On using η to scale the learning rate, will always decrease the second part of the above equation: (α /√η) * (dL/dw) because η is in the denominator. Also, note we are taking the root of η.
Over time with iterations, the learning rate will become infinitely small and this part will tend to zero. It will eventually make the W_{new} ~= W_{old} and will lead to slower convergence to the optimum solution.
So, how do we deal with this issue now?
We employ η in the equation of the weighted sum of gradients, which we used to resolve the first challenge of Gradient Descent to get out of the local minima:
As we just saw, we’ll use the square of the slopes, so plugging that into this equation will become:
Now using, the weighted sum of the squared past gradients, the equation to update the new weights become:
where,
ε is the error term. It is added to V_{t} so that the denominator does not become zero and this error term is generally very small in value.
Let’s understand how does this final equation help in updating the learning rate during the training process:
 When the square of the slopes is high i.e (dL/dw)^{2}, then this will increase the value of V_{t} and which would reduce the learning rate.
 Similarly, the value of V_{t} will be low when the square of the slopes is low i.e (dL/dw)^{2}, and this will increase the learning rate.
Visually can see in the graph below: in the left panel, the loss value on the function is at the first topmost point. At this point, we will calculate the gradient. Here, the magnitude of the slope is high, which will also increase the square of the slope. This will reduce the learning rate and we must take small steps to minimize the loss. The small steps are illustrated by the downward steps on the loss function.
Source: cms
Whereas, the graph on the right side, where the lowest point on the loss function has a low magnitude of the gradient. Therefore, the square of this gradient will also be less. It will increase the learning rate and hence will take bigger steps towards the optimal solution.
This is how the RMSProp scales the learning rate depending on the square of the gradients, which eventually leads to faster convergence to the optimal solution.
Which Optimizer to Use for Neural Network?
Now, we have seen the above two solutions where Stochastic Gradient Descent with Momentum helps with the problem of getting stuck at the local minima and RMSProp changes the learning rate as per the cost function.
So, which optimizer shall we use to train the Neural Network? Do we have to choose between the two or is there a way to combine both of these optimizers? Ask and you shall receive!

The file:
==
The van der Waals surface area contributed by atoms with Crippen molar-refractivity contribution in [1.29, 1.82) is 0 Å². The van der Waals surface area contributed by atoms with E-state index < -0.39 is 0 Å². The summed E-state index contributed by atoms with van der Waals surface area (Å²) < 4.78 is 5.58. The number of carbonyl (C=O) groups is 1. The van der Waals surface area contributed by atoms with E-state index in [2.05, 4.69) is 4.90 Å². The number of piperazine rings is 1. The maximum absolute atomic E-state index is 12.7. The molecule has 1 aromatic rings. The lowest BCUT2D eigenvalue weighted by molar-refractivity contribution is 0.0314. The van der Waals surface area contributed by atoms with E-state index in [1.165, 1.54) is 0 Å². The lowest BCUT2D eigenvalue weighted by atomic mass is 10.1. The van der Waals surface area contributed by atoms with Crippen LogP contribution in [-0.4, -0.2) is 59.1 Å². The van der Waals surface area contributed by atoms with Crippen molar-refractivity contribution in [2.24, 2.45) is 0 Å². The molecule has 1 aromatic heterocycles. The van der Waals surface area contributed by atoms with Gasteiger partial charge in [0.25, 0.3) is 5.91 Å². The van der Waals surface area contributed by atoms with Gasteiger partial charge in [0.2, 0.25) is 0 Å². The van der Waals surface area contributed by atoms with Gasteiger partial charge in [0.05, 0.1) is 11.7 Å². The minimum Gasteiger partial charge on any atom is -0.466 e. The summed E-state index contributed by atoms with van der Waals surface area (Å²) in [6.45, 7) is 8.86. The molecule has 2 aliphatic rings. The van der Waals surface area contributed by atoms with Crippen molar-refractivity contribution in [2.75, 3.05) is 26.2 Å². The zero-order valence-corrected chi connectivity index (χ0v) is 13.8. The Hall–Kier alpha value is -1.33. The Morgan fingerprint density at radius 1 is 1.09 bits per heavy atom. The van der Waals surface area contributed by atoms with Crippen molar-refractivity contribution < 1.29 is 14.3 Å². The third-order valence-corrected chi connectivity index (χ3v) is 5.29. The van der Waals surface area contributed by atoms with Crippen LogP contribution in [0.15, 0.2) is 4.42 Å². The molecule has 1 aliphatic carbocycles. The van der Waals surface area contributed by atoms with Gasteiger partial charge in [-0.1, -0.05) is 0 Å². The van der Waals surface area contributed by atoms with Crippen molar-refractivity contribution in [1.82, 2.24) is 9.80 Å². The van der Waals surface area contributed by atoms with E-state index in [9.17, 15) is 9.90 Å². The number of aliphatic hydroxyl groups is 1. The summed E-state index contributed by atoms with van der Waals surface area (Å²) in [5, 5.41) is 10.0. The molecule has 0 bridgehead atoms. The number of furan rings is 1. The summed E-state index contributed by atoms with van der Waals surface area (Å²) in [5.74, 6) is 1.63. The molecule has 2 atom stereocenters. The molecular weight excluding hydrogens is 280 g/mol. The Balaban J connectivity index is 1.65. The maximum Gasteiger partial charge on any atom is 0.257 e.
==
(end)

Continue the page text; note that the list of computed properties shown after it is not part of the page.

There is another breed of the optimizer (Oh yeah! there are tons of optimizers available out there for Neural Networks!). The optimizer on which we’ll focus that resolves both the problems of Gradient Descent is called Adam.
Adaptive Moment Estimation (or Adam) is the blend of the Stochastic Gradient Descent with Momentum and RMSProp. It is the most popular and the most effective of all the optimizers.
From Stochastic Gradient with Momentum and RMSProp, we have:
The weight update equation for Adam becomes:
Summary
The two problems with the Gradient Descent are:

The Gradient Descent gets stuck at the local minima. The solution for this is using Stochastic Gradient with Momentum, which uses the weighted sum of gradients to help to get out of the local minima.

The learning rate in Gradient Descent is constant throughout the training process for all the parameters. This can slow the convergence. As the remedy for this, we change the optimizer from Gradient Descent to RMSProp.
Using the weighted sum of the squared past gradients, RMSProp changes the learning rate according to the cost function that leads to faster convergence to the optimal solution of minimizing the error.
Adaptive Moment Estimation (or Adam) provides the benefits of both the Stochastic Gradient Descent with Momentum and RMSProp.
I hope this article was helpful to know about the Neural Networks, the need for Optimizers in Neural Networks, the challenges with Gradient Descent, and how it can be resolved.
You may reach out to me on my LinkedIn: linkedin.com/in/nehaseth69771111
Thank You. Happy Learning 🙂